The DelRay laboratory is a site specific and
time specific, artistic installation. This laboratory facilitates
experimentation with different procedures for exploring the fusion
of sound and image. Through computer programming, sensors, and audience
interaction, various image and sound synthesis techniques will reveal
the complexities of the grammar of vision and auditory perception.
Line, color, form, depth, motion, acceleration, and texture will
interact as the visual counterpoint to similar properties of sound.
The experiments will take place as both artistic and scientific
explorations within themselves as well as evolving into a formal
composition. On display are both the composition and the artistic
process of the composition.
DelRay's experiments will be conducted using the QuickTime
based architecture of Nato 0+55 and the MAX/MSP object oriented
programming language. Two systems, one for each of the composers,
will be set up in the laboratory whereby external, environmental
information will become the data "steering" each aspect
of synthesis and playback.
The two members of Delray will work separately on their own workstations.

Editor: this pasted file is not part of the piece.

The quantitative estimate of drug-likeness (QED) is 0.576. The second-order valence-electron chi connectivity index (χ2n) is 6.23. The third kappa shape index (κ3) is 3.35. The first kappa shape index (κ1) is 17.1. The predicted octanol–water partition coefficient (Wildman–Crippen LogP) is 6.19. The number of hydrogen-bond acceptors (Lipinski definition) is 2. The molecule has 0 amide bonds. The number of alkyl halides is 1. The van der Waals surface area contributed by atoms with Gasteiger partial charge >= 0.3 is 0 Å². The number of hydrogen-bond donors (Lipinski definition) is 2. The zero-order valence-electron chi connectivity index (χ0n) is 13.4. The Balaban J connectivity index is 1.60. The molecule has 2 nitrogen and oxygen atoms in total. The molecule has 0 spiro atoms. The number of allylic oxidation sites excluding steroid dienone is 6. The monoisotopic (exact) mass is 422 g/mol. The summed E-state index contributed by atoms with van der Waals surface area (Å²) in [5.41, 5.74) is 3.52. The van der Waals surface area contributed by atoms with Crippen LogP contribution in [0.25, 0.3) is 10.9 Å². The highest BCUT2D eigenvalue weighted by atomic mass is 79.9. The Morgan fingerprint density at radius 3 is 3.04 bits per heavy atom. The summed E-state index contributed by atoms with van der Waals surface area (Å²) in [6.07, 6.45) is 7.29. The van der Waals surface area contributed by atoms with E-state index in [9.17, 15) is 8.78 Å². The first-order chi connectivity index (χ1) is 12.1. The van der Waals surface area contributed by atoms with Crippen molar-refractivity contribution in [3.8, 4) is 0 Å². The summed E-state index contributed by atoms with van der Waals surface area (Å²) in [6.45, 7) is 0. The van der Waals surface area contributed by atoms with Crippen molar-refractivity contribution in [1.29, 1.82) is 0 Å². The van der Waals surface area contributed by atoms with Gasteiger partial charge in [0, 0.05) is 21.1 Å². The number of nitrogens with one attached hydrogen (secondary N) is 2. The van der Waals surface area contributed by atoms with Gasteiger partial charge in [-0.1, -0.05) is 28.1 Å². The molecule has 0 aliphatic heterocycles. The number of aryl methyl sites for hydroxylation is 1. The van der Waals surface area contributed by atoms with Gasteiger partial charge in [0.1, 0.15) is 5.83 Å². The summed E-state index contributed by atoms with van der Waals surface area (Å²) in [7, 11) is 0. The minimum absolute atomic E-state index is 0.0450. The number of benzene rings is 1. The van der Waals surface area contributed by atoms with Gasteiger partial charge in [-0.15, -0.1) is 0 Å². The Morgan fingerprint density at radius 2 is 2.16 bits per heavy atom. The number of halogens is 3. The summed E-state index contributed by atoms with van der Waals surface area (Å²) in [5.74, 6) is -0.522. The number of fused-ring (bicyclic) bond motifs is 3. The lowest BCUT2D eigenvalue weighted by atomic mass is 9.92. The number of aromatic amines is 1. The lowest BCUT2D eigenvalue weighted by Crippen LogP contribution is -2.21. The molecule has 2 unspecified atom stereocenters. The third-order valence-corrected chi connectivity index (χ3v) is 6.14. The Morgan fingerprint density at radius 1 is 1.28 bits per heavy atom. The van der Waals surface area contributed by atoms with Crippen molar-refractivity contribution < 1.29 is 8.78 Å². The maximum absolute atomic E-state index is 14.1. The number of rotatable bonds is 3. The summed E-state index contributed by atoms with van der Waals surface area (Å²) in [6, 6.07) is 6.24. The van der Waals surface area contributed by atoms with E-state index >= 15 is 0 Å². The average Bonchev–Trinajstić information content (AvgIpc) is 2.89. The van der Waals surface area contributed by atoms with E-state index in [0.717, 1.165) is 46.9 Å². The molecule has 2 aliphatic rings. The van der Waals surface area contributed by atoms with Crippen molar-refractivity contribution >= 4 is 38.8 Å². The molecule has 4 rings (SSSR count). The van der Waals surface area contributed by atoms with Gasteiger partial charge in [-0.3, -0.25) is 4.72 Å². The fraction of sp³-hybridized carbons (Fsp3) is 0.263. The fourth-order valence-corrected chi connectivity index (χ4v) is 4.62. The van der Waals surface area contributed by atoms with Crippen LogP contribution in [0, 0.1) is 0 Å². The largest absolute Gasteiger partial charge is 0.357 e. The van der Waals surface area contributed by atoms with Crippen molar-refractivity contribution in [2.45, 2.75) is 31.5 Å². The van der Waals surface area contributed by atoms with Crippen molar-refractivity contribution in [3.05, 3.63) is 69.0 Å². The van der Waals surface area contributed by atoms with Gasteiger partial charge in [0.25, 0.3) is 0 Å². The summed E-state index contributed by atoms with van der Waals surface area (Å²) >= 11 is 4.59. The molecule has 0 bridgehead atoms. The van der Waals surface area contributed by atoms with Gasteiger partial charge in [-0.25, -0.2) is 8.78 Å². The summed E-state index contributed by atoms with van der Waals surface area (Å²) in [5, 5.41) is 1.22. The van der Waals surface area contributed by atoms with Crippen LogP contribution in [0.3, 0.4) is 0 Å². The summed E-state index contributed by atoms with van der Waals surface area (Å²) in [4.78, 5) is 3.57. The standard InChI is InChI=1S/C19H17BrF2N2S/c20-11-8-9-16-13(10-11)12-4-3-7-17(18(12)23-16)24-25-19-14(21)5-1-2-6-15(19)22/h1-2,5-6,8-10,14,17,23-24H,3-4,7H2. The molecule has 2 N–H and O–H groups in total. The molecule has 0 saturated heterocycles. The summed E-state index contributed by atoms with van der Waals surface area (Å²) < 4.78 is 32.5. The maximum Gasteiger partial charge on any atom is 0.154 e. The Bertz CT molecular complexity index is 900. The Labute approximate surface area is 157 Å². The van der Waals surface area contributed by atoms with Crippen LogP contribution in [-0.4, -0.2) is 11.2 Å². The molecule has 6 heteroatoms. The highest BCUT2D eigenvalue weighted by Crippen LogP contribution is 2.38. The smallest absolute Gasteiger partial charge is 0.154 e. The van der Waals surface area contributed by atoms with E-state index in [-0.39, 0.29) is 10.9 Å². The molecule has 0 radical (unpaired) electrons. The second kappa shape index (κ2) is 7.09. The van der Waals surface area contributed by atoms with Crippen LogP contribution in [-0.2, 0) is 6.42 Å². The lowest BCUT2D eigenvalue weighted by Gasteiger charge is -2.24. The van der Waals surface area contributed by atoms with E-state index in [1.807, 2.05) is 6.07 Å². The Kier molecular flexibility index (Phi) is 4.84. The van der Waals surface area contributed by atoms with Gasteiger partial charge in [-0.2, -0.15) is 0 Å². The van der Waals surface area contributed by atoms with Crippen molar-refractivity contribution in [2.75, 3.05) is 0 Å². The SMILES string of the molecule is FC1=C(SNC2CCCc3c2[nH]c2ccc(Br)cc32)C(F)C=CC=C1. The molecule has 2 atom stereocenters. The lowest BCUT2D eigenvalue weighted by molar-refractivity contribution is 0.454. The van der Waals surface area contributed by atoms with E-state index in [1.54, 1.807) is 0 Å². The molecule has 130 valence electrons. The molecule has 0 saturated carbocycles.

Matt Biederman will be constructing the visual synthesis using Nato
and Bart Woodstrup will use MSP to generate and manipulate sound.
Video cameras will be used to gather imagery and also as a control
mechanism that will feed into both visual and audio synthesis. Sensors
gathering information on temperature, light, motion, depth perception,
will be incorporated. The two workstations will be networked sending
sensor, sound, and image information to create a dialogue between
the two computers.
Image and sound will be systematically introduced to one another,
colliding with each other, creating entirely new relationships between
one another. The sound of this collision will produce disagreeable
vibrations of such magnitude that new harmonies will be produced.
These harmonies will be created along the pathways from sensory
experience to perception, nostalgia, and knowledge. This process
is wrought from the scientific (the need to know) and the intuitive
(the need to create).